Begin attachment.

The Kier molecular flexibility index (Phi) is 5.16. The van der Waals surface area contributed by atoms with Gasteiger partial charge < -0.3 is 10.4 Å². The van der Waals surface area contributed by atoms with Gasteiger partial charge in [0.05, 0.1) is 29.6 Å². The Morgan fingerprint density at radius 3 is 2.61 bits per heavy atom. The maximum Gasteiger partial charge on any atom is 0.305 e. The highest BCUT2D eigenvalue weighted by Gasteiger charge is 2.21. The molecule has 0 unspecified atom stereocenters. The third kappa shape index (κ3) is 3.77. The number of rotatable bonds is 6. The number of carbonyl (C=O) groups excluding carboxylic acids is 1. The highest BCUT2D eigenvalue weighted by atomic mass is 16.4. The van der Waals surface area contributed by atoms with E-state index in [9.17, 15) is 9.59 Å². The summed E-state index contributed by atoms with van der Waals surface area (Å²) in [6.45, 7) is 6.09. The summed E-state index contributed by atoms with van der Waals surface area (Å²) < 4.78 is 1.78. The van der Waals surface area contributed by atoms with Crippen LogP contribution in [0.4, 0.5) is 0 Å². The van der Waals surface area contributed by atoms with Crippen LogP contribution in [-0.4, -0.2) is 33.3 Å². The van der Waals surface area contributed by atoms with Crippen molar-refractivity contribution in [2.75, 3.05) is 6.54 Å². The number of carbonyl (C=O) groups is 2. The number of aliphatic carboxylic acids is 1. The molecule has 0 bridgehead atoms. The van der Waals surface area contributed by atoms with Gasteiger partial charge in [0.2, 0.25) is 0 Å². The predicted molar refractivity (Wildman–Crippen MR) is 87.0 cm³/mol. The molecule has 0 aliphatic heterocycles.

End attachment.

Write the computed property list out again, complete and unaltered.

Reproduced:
The Kier molecular flexibility index (Phi) is 5.16. The van der Waals surface area contributed by atoms with Gasteiger partial charge < -0.3 is 10.4 Å². The van der Waals surface area contributed by atoms with Gasteiger partial charge in [0.05, 0.1) is 29.6 Å². The Morgan fingerprint density at radius 3 is 2.61 bits per heavy atom. The maximum Gasteiger partial charge on any atom is 0.305 e. The highest BCUT2D eigenvalue weighted by Gasteiger charge is 2.21. The molecule has 0 unspecified atom stereocenters. The third kappa shape index (κ3) is 3.77. The number of rotatable bonds is 6. The number of carbonyl (C=O) groups excluding carboxylic acids is 1. The highest BCUT2D eigenvalue weighted by atomic mass is 16.4. The van der Waals surface area contributed by atoms with E-state index in [9.17, 15) is 9.59 Å². The summed E-state index contributed by atoms with van der Waals surface area (Å²) in [6.45, 7) is 6.09. The summed E-state index contributed by atoms with van der Waals surface area (Å²) < 4.78 is 1.78. The van der Waals surface area contributed by atoms with Crippen LogP contribution in [0.4, 0.5) is 0 Å². The van der Waals surface area contributed by atoms with Crippen LogP contribution in [-0.4, -0.2) is 33.3 Å². The van der Waals surface area contributed by atoms with Crippen molar-refractivity contribution in [2.75, 3.05) is 6.54 Å². The number of carbonyl (C=O) groups is 2. The number of aliphatic carboxylic acids is 1. The molecule has 0 bridgehead atoms. The van der Waals surface area contributed by atoms with Gasteiger partial charge in [0.2, 0.25) is 0 Å². The predicted molar refractivity (Wildman–Crippen MR) is 87.0 cm³/mol. The molecule has 0 aliphatic heterocycles.